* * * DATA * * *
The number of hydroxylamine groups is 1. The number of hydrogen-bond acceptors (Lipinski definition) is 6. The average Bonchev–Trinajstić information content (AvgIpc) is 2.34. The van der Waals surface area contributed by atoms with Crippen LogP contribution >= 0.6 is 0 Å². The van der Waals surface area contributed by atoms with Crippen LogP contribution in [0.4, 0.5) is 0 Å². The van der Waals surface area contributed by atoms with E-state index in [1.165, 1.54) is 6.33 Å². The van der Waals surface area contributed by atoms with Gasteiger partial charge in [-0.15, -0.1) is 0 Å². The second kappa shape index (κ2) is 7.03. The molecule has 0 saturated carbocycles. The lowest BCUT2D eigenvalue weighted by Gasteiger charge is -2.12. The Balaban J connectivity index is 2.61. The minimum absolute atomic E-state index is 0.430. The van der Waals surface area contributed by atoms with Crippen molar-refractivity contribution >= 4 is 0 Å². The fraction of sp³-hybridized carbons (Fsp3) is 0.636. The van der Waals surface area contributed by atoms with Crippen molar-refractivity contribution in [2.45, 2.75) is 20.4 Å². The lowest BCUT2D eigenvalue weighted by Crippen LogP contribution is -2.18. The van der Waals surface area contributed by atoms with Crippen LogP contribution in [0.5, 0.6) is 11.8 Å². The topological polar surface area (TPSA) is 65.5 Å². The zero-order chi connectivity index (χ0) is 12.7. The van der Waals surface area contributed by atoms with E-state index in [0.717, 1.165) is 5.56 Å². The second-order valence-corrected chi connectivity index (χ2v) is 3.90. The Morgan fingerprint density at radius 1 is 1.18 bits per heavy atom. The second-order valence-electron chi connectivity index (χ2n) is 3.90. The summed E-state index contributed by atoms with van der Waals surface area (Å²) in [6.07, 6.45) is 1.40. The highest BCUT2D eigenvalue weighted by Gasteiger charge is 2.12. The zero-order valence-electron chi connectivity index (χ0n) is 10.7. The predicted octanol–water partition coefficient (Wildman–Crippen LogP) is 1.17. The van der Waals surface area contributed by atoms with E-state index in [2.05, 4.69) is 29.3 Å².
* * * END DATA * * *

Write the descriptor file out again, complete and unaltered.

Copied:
The number of hydroxylamine groups is 1. The number of hydrogen-bond acceptors (Lipinski definition) is 6. The average Bonchev–Trinajstić information content (AvgIpc) is 2.34. The van der Waals surface area contributed by atoms with Crippen LogP contribution >= 0.6 is 0 Å². The van der Waals surface area contributed by atoms with Crippen LogP contribution in [0.4, 0.5) is 0 Å². The van der Waals surface area contributed by atoms with E-state index in [1.165, 1.54) is 6.33 Å². The van der Waals surface area contributed by atoms with Gasteiger partial charge in [-0.15, -0.1) is 0 Å². The second kappa shape index (κ2) is 7.03. The molecule has 0 saturated carbocycles. The lowest BCUT2D eigenvalue weighted by Gasteiger charge is -2.12. The Balaban J connectivity index is 2.61. The minimum absolute atomic E-state index is 0.430. The van der Waals surface area contributed by atoms with Crippen molar-refractivity contribution >= 4 is 0 Å². The fraction of sp³-hybridized carbons (Fsp3) is 0.636. The van der Waals surface area contributed by atoms with Crippen molar-refractivity contribution in [2.45, 2.75) is 20.4 Å². The lowest BCUT2D eigenvalue weighted by Crippen LogP contribution is -2.18. The van der Waals surface area contributed by atoms with Crippen LogP contribution in [0.5, 0.6) is 11.8 Å². The topological polar surface area (TPSA) is 65.5 Å². The zero-order chi connectivity index (χ0) is 12.7. The van der Waals surface area contributed by atoms with E-state index in [0.717, 1.165) is 5.56 Å². The second-order valence-corrected chi connectivity index (χ2v) is 3.90. The Morgan fingerprint density at radius 1 is 1.18 bits per heavy atom. The second-order valence-electron chi connectivity index (χ2n) is 3.90. The summed E-state index contributed by atoms with van der Waals surface area (Å²) in [6.07, 6.45) is 1.40. The highest BCUT2D eigenvalue weighted by Gasteiger charge is 2.12. The zero-order valence-electron chi connectivity index (χ0n) is 10.7. The predicted octanol–water partition coefficient (Wildman–Crippen LogP) is 1.17. The van der Waals surface area contributed by atoms with E-state index in [2.05, 4.69) is 29.3 Å².